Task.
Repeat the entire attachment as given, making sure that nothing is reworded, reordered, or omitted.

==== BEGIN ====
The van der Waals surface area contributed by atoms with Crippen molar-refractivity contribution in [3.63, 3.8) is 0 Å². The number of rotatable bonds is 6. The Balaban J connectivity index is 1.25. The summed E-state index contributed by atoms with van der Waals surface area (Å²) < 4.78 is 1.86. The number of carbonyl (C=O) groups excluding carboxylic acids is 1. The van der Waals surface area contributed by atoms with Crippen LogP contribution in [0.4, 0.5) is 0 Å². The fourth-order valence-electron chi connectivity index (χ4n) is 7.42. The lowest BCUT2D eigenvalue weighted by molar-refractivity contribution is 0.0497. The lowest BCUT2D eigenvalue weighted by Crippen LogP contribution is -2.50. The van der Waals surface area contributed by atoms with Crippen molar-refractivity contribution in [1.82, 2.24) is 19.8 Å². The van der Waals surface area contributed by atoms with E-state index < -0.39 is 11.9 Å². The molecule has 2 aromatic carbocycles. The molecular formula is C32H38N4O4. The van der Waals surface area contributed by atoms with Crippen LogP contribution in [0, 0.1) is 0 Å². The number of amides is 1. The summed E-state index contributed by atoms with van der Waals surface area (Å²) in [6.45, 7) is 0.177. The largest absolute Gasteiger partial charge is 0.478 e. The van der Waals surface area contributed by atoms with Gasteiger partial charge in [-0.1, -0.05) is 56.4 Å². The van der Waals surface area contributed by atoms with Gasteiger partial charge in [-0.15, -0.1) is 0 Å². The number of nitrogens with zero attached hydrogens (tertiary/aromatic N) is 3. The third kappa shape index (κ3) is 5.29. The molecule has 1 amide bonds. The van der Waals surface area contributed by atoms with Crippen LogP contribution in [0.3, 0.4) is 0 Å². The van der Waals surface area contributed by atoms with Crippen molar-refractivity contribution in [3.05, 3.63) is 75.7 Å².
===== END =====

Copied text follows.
The van der Waals surface area contributed by atoms with Crippen molar-refractivity contribution in [3.63, 3.8) is 0 Å². The number of rotatable bonds is 6. The Balaban J connectivity index is 1.25. The summed E-state index contributed by atoms with van der Waals surface area (Å²) < 4.78 is 1.86. The number of carbonyl (C=O) groups excluding carboxylic acids is 1. The van der Waals surface area contributed by atoms with Crippen LogP contribution in [0.4, 0.5) is 0 Å². The fourth-order valence-electron chi connectivity index (χ4n) is 7.42. The lowest BCUT2D eigenvalue weighted by molar-refractivity contribution is 0.0497. The lowest BCUT2D eigenvalue weighted by Crippen LogP contribution is -2.50. The van der Waals surface area contributed by atoms with Crippen molar-refractivity contribution in [1.82, 2.24) is 19.8 Å². The van der Waals surface area contributed by atoms with E-state index < -0.39 is 11.9 Å². The molecule has 2 aromatic carbocycles. The molecular formula is C32H38N4O4. The van der Waals surface area contributed by atoms with Crippen LogP contribution in [0, 0.1) is 0 Å². The number of amides is 1. The summed E-state index contributed by atoms with van der Waals surface area (Å²) in [6.45, 7) is 0.177. The largest absolute Gasteiger partial charge is 0.478 e. The van der Waals surface area contributed by atoms with Gasteiger partial charge in [-0.1, -0.05) is 56.4 Å². The van der Waals surface area contributed by atoms with Gasteiger partial charge in [-0.15, -0.1) is 0 Å². The number of nitrogens with zero attached hydrogens (tertiary/aromatic N) is 3. The third kappa shape index (κ3) is 5.29. The molecule has 1 amide bonds. The van der Waals surface area contributed by atoms with Crippen LogP contribution in [0.3, 0.4) is 0 Å². The van der Waals surface area contributed by atoms with Crippen molar-refractivity contribution in [3.05, 3.63) is 75.7 Å².